Remco Reiding: That first impression changed my life, I was very much impressed by Moscow and it seemed to be completely different world with positive and negative sides, but still I was impressed. That was 1998. It was a difficult time, but also a bit crazy time, wild time… I was a 21 year old student. And I fell in love with the city, but not only the city – that’s how it goes. And I came back in the Netherlands – and that’s how it started. They told me you are crazy about Moscow, about Russia, you have an interest, you’re curious, you’re young, you have all the time in the worlds, because you are a student, we don’t have to pay you – so maybe then go and investigate those Russian graves that we have. So the idea to investigate those graves came from the local newspaper. It was an old idea. The idea was also very vague, because they did not tell me it was a complete cemetery, they didn’t tell me how they ended up there, they didn’t tell me who they were. The only thing they told me – was: “We have Russian graves and they are kind of forgotten”.
What was the cemetery like at the time? Were there gravestones?
Remco Reiding: Yes. It’s absolutely amazing that those graves were forgotten, because it’s a complete cemetery, it’s next to the entrance of the general cemetery, there are individual graves and they are very well taken care of by the Dutch government. However none of the relatives of those 865 soldiers have ever been traced. So you can imagine the cemetery is already a place of death, and if no relatives come to put flowers, it’s even more and easier to become a place of death and of forgotten soldiers. My task was to give this forgotten cemetery a face, to trace relatives of those soldiers – that was the idea.
Did your heart ‘warmed’ to the project immediately?
Remco Reiding: Yes, but there was certain development and motivation, because my first motivation was curiosity, which is normal for anyone and certainly for a 21 year old student of journalism. And the second thing – it was a challenge, ambition. I had difficult years, my mother have died and I felt kind of lost in the world and here I saw a project that could help me also do something special, and mean something in life. Then of course I realized I was not looking at stones but I was looking at people, people of my age that fought in the war that they hoped never to fight, people who were buried thousands of kilometers from home. And their families didn’t know. I felt it was a moral obligation for all of us, and for me to investigate and try to inform the relatives.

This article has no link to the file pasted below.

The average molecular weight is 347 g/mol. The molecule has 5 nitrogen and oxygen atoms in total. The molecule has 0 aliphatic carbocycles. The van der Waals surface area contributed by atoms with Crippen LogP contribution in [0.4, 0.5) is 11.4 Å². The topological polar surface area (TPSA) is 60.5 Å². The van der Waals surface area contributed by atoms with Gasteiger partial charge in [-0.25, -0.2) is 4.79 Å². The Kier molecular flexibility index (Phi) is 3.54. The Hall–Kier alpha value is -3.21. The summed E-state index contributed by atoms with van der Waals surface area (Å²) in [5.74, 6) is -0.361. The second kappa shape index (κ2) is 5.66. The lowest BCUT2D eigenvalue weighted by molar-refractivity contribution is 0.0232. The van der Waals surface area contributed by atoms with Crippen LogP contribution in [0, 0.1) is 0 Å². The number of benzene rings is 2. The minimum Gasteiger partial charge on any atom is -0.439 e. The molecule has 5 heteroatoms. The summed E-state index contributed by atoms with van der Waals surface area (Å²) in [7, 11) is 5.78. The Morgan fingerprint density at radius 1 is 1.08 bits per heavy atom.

How did you start, what was the first thing you were able to do?
Remco Reiding: It started with that first group and those Uzbek soldiers, but already pretty soon I found out that they have all been buried as unknown soldiers, because the Germans had destroyed the administration. I understood that this group is not the group with the biggest chance of success. So I started to find out where did the others come from, how did they ended up in Amersfoort and after about one and a half years of searching the archives finally I found out additional information that helped me to identify soldiers, because the name is not enough. With this information I was able to start tracing relatives.
What kind of response you got when you made the enquiries?
Remco Reiding: It’s hard to give an answer, because in the end archives are not archives, its human beings working there and most of them understand. And they find a way if it’s not within the rules directly to help. And sometimes there are human beings that don not understand, do not care and they don’t help, and you find those human beings in Germany. And then I try to explain that it’s not about me or about them – it’s about helping people who have been without news about their relatives for 50, 60 now already 70 years. This emotional appeal often helps, maybe it’s needed a bit more in the Netherlands and Germany than here, because here every family understands what the war has done to a regular family.
Did you ever think your project was an example for someone else to follow in other countries?
Remco Reiding: It’s a bit difficult to find similar situations; it’s a bit unusual that there are Soviet graves in the West, because the Soviet army was fighting in the east. However, Germany is full of such graves, and it would be great if the German society also takes part in tracing relatives. In Belgium there are certain people having similar situations. In Russia there are many people the so-called ‘searchers’, who are searching in the woods and fields for remains of soldiers.
Any particular story, any emotional part of it?
Remco Reiding: All 865 for me they all are evenly important, but the story I tell in my book is very important for me – it’s the first family I traced and it’s also the son of the soldier Vladimir Botenko – his son Dmitry, he was the first ever to visit the cemetery. I was lucky also to receive his photograph, so we now know how the family looks like. And I managed to get a lot of information about his life; I visited his place of birth, the house he was living in, the house he built himself just a year before he had to go to the front. It was very emotional for me. Now we have our own child of the ‘Field of Honor’ and we named him Dima, after Dmitry the first traced relative. My life will always be connected to this story.
Do you something to sum up for the people around the globe marking this great anniversary? What should they not forget?
Remco Reiding: Let me answer it for us… We have started a program called ‘Grave adoption’, we ask people to adopt a grave to adopt a soldier, and by doing this we try to find 865 people who want to do this. By doing this we want to preserve the memory of each soldier. I think such initiatives can take place everywhere. And if one person takes care of a soldier, then all of them will not be forgotten.